S10-AS4-4 - Assessing and Justifying the Reasonableness of Answers to Open-Ended Problems3. Research Full Paper
1 University at Buffalo
2 University of Colorado - Boulder
3 University of Michigan
This full paper examines how students determine if there answer is reasonable when solving an open-ended homework problem. Creating mathematical models to model and analyze real world scenarios is an essential part of engineering. Students learn how to create these models in their undergraduate courses such as thermodynamics, fluid mechanics, and statics, typically taught during their second and third years. The goal of these courses is to learn scientific laws and their corresponding mathematical representations, subject to a number of simplifying assumptions. Students often learn these mathematical models by watching the instructor go through examples during lecture and by practicing applying them during assigned homework problems. Typical homework problems are well-defined in nature and have a single numerical answer. Studies in engineering have argued these well-defined problems do not prepare engineering students for their work as a professional engineer where they will have to solve ill-defined problems where success is defined by financial, regulatory, ethical, or environmental standards.
To address this limitation of typical homework problems, our research team has created (BLINDED NAME OF PROBLEMS) as a way for students to practice engineering judgement and discipline-based mathematical modeling as applied to a real-world problem. Our framework of engineering judgement is based off of the work of Gainsburg, who identifies eight ways professional structural engineers use engineering judgement. The first of these is “determining what is a good or precise enough calculation or estimation,” which we refer to as considering the reasonableness of a calculation. This study of homework problems examines how students consider if their answer is reasonable or not after solving an open-ended homework problem. Students enrolled in two sophomore-level statics courses at different universities were given open-ended homework problems in which they were required to analyze different real-world objects by making assumptions to create a mathematical model. In both problems, students were asked to determine the diameter and material of one or two circular support bars of the object. After solving the problem, students were asked if their answer was reasonable and to justify their answer.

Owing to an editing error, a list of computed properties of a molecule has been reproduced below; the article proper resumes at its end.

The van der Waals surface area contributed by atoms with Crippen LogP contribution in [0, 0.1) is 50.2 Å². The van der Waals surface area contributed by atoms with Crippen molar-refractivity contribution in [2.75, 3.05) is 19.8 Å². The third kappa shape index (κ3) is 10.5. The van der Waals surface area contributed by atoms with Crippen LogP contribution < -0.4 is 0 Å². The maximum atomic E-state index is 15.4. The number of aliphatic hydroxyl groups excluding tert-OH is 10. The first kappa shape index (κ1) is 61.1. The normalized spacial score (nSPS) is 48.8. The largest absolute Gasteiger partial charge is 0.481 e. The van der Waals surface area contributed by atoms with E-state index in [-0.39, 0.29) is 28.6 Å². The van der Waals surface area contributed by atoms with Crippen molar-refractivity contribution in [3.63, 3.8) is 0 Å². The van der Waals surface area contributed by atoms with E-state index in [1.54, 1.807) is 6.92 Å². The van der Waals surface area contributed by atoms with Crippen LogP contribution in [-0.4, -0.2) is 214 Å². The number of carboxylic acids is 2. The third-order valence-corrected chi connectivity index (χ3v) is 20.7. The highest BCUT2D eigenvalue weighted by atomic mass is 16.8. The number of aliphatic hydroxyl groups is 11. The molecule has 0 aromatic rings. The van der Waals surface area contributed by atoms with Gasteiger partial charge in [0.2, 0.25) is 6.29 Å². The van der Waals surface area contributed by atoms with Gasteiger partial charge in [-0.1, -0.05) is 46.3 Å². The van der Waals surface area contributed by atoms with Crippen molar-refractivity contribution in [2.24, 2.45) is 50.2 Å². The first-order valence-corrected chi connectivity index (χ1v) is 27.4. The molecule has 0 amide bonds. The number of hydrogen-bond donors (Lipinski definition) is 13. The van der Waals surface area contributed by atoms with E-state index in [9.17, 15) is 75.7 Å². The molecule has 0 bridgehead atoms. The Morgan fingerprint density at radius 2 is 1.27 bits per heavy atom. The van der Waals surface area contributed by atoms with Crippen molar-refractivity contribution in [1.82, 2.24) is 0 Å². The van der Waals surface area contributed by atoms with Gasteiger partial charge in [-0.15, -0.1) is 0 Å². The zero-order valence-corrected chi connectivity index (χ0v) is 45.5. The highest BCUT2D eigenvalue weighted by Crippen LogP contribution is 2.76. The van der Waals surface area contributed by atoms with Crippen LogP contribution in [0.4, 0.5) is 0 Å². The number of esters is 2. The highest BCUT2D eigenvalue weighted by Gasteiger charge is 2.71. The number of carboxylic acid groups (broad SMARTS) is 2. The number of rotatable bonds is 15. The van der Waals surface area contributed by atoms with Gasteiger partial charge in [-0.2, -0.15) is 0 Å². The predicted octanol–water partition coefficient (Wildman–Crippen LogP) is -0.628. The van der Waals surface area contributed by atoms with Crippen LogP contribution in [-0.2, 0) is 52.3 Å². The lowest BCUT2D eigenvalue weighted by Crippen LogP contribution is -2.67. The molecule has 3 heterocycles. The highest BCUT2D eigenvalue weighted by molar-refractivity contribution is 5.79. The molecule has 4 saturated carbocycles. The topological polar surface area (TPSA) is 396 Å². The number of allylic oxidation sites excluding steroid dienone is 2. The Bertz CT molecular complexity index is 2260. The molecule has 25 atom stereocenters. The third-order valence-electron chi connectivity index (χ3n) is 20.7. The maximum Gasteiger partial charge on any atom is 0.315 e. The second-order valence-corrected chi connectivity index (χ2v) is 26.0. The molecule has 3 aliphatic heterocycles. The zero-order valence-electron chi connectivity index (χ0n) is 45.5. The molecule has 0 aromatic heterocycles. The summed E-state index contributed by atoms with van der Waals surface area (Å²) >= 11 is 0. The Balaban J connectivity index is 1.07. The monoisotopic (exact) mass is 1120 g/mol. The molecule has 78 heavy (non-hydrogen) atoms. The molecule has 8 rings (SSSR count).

This study first examines how students went about calculating the diameter of the support bar(s) and choosing the bars’ material. We then ask two research questions:
- Is there a consistent relationship between the diameters that students calculated and their assessments of reasonableness?
- What evidence do students use to justify their assessment of reasonableness?